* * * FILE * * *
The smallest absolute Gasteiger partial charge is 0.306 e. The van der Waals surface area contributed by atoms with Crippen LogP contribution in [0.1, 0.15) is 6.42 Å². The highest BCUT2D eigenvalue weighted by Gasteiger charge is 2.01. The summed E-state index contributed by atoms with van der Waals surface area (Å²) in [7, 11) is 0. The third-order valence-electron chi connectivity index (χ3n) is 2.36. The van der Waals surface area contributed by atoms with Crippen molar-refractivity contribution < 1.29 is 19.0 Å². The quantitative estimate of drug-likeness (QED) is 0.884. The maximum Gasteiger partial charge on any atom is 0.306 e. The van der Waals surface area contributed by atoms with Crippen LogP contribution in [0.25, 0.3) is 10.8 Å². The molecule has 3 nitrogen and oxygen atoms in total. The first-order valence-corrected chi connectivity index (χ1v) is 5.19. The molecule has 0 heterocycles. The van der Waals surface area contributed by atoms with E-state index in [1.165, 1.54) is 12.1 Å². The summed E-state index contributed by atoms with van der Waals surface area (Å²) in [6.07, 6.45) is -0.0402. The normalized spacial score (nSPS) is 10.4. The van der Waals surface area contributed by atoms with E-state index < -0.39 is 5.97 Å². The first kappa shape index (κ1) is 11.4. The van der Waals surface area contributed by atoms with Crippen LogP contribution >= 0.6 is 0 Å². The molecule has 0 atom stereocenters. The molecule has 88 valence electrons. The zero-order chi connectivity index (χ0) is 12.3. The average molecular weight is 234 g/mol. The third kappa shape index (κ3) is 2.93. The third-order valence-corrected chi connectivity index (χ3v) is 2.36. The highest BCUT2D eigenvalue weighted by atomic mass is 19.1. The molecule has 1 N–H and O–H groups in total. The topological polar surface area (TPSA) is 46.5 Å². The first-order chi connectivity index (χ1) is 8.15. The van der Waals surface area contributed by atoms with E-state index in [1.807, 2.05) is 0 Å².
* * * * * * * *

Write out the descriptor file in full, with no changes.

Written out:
The smallest absolute Gasteiger partial charge is 0.306 e. The van der Waals surface area contributed by atoms with Crippen LogP contribution in [0.1, 0.15) is 6.42 Å². The highest BCUT2D eigenvalue weighted by Gasteiger charge is 2.01. The summed E-state index contributed by atoms with van der Waals surface area (Å²) in [7, 11) is 0. The third-order valence-electron chi connectivity index (χ3n) is 2.36. The van der Waals surface area contributed by atoms with Crippen molar-refractivity contribution < 1.29 is 19.0 Å². The quantitative estimate of drug-likeness (QED) is 0.884. The maximum Gasteiger partial charge on any atom is 0.306 e. The van der Waals surface area contributed by atoms with Crippen LogP contribution in [0.25, 0.3) is 10.8 Å². The molecule has 3 nitrogen and oxygen atoms in total. The first-order valence-corrected chi connectivity index (χ1v) is 5.19. The molecule has 0 heterocycles. The van der Waals surface area contributed by atoms with E-state index in [1.165, 1.54) is 12.1 Å². The summed E-state index contributed by atoms with van der Waals surface area (Å²) in [6.07, 6.45) is -0.0402. The normalized spacial score (nSPS) is 10.4. The van der Waals surface area contributed by atoms with E-state index < -0.39 is 5.97 Å². The first kappa shape index (κ1) is 11.4. The van der Waals surface area contributed by atoms with Crippen LogP contribution >= 0.6 is 0 Å². The molecule has 0 atom stereocenters. The molecule has 88 valence electrons. The zero-order chi connectivity index (χ0) is 12.3. The average molecular weight is 234 g/mol. The third kappa shape index (κ3) is 2.93. The third-order valence-corrected chi connectivity index (χ3v) is 2.36. The highest BCUT2D eigenvalue weighted by atomic mass is 19.1. The molecule has 1 N–H and O–H groups in total. The topological polar surface area (TPSA) is 46.5 Å². The first-order chi connectivity index (χ1) is 8.15. The van der Waals surface area contributed by atoms with E-state index in [1.807, 2.05) is 0 Å².